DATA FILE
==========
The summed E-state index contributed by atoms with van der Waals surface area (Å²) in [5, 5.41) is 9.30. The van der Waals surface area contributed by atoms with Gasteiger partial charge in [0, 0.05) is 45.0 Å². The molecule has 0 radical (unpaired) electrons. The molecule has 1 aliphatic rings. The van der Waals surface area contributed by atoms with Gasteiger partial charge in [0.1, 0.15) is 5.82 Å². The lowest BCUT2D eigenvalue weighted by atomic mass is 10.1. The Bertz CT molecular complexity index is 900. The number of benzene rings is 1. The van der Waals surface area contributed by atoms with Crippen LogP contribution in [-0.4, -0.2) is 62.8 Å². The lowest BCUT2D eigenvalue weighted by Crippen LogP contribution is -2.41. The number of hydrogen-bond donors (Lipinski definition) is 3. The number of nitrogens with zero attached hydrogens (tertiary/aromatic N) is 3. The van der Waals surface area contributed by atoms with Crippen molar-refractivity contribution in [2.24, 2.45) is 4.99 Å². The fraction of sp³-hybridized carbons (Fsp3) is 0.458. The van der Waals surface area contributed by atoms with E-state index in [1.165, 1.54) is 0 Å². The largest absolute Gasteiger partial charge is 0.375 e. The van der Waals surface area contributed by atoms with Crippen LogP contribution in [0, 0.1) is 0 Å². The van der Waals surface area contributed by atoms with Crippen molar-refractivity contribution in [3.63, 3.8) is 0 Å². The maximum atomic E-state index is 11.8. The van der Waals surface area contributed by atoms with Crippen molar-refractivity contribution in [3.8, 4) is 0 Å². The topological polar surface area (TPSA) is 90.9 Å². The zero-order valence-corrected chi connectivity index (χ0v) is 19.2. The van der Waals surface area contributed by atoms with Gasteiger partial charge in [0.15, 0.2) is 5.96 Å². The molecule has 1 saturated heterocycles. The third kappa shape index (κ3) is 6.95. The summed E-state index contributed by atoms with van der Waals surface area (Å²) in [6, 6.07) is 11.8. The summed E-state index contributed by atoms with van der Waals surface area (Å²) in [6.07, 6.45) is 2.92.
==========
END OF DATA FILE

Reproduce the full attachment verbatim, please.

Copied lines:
The summed E-state index contributed by atoms with van der Waals surface area (Å²) in [5, 5.41) is 9.30. The van der Waals surface area contributed by atoms with Gasteiger partial charge in [0, 0.05) is 45.0 Å². The molecule has 0 radical (unpaired) electrons. The molecule has 1 aliphatic rings. The van der Waals surface area contributed by atoms with Gasteiger partial charge in [0.1, 0.15) is 5.82 Å². The lowest BCUT2D eigenvalue weighted by atomic mass is 10.1. The Bertz CT molecular complexity index is 900. The number of benzene rings is 1. The van der Waals surface area contributed by atoms with Crippen LogP contribution in [-0.4, -0.2) is 62.8 Å². The lowest BCUT2D eigenvalue weighted by Crippen LogP contribution is -2.41. The number of hydrogen-bond donors (Lipinski definition) is 3. The number of nitrogens with zero attached hydrogens (tertiary/aromatic N) is 3. The van der Waals surface area contributed by atoms with Crippen molar-refractivity contribution in [2.24, 2.45) is 4.99 Å². The fraction of sp³-hybridized carbons (Fsp3) is 0.458. The van der Waals surface area contributed by atoms with E-state index in [1.165, 1.54) is 0 Å². The largest absolute Gasteiger partial charge is 0.375 e. The van der Waals surface area contributed by atoms with Crippen LogP contribution in [0, 0.1) is 0 Å². The van der Waals surface area contributed by atoms with Crippen molar-refractivity contribution in [3.63, 3.8) is 0 Å². The maximum atomic E-state index is 11.8. The van der Waals surface area contributed by atoms with Crippen molar-refractivity contribution in [3.8, 4) is 0 Å². The topological polar surface area (TPSA) is 90.9 Å². The zero-order valence-corrected chi connectivity index (χ0v) is 19.2. The van der Waals surface area contributed by atoms with Gasteiger partial charge in [0.15, 0.2) is 5.96 Å². The molecule has 1 saturated heterocycles. The third kappa shape index (κ3) is 6.95. The summed E-state index contributed by atoms with van der Waals surface area (Å²) in [6, 6.07) is 11.8. The summed E-state index contributed by atoms with van der Waals surface area (Å²) in [6.07, 6.45) is 2.92.